A well exposed Black glass or Perspex Ambrotype is a thing of beauty, along with the shallow depth of field from old petzval lenses and the absence of grain in the emulsion they can give an almost holographic effect to the plates. However I still embrace the digital age to extend the possibilities of the medium. The Ambrotype is a one off but can still be used in a similar way to a negative in that given a good scanner the images can still have a life off of the plate. In the late 1800’s the boom in the Carte du Visite cards which were mass produced prints from the collodion negatives started the idea of having lots of copies of the same image at very low cost. Ever since then, at least until the digital age, skilled printers produced prints from gelatine based negatives........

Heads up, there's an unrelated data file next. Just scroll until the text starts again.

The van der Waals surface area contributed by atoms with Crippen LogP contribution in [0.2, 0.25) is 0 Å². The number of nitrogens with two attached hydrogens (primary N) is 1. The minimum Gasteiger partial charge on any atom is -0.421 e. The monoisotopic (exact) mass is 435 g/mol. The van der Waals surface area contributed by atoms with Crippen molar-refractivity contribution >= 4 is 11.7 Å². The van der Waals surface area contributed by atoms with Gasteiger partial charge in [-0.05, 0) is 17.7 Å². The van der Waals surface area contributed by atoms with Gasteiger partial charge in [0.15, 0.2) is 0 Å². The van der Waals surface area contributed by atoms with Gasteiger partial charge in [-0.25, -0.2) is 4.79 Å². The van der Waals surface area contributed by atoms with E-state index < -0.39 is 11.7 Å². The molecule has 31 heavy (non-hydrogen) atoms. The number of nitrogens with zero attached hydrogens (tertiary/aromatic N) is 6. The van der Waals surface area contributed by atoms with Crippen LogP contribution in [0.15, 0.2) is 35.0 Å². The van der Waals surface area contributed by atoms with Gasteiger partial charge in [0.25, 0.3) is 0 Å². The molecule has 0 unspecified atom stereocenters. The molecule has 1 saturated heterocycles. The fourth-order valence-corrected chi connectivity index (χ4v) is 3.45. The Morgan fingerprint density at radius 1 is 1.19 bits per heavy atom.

The digital image now gives the photographer himself the ability to refine their images in the same way that those skilled printers of previous decades did for their photographer clients. Not only that it gives them the ability to extend those images to an even wider audience via the internet. There are many many media sharing sites which promote inspirational photography Indeed without this resource it would be very difficult to spread the word in resurrecting not only collodion but also daguerreotypes, cyanotypes, salt and albumen printing. The very thing which had nailed the coffin of gelatine based silver emulsion film is now making it possible to save these wonderful old processes.
Album cover and promotional material for Jazz Artist Agata Kubiak
A set of images produced for Hummingbird Tipis on site at the Glastonbury Festival site.
The Tamdu Distillery in Spenside was being re opened after thirty years . The design agency were keen to use the wet plate process to convey the sense of heritage of reinstating a long lost single malt .
Personal work in collaboration with a model I first saw in a set of collodion images produced by inspirational wet plate photographers Mark Sink and Kristen Hatgi